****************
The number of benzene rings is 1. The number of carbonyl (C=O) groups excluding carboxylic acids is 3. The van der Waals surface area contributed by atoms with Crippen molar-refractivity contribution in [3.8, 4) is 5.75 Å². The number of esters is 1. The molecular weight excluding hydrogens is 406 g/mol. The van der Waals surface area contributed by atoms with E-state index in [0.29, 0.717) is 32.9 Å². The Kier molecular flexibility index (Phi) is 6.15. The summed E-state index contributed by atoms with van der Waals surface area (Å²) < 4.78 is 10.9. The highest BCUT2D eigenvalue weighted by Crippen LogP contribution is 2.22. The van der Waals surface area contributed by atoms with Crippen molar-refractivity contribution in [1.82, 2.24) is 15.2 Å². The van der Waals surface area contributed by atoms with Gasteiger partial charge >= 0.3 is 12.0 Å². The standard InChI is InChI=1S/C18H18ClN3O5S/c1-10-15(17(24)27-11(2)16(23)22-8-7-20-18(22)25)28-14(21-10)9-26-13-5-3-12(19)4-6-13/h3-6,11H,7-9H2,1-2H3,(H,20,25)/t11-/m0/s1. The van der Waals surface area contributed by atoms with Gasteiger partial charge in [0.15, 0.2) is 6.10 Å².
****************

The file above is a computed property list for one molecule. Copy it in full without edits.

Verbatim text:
The number of benzene rings is 1. The number of carbonyl (C=O) groups excluding carboxylic acids is 3. The van der Waals surface area contributed by atoms with Crippen molar-refractivity contribution in [3.8, 4) is 5.75 Å². The number of esters is 1. The molecular weight excluding hydrogens is 406 g/mol. The van der Waals surface area contributed by atoms with E-state index in [0.29, 0.717) is 32.9 Å². The Kier molecular flexibility index (Phi) is 6.15. The summed E-state index contributed by atoms with van der Waals surface area (Å²) < 4.78 is 10.9. The highest BCUT2D eigenvalue weighted by Crippen LogP contribution is 2.22. The van der Waals surface area contributed by atoms with Crippen molar-refractivity contribution in [1.82, 2.24) is 15.2 Å². The van der Waals surface area contributed by atoms with Gasteiger partial charge >= 0.3 is 12.0 Å². The standard InChI is InChI=1S/C18H18ClN3O5S/c1-10-15(17(24)27-11(2)16(23)22-8-7-20-18(22)25)28-14(21-10)9-26-13-5-3-12(19)4-6-13/h3-6,11H,7-9H2,1-2H3,(H,20,25)/t11-/m0/s1. The van der Waals surface area contributed by atoms with Gasteiger partial charge in [0.15, 0.2) is 6.10 Å².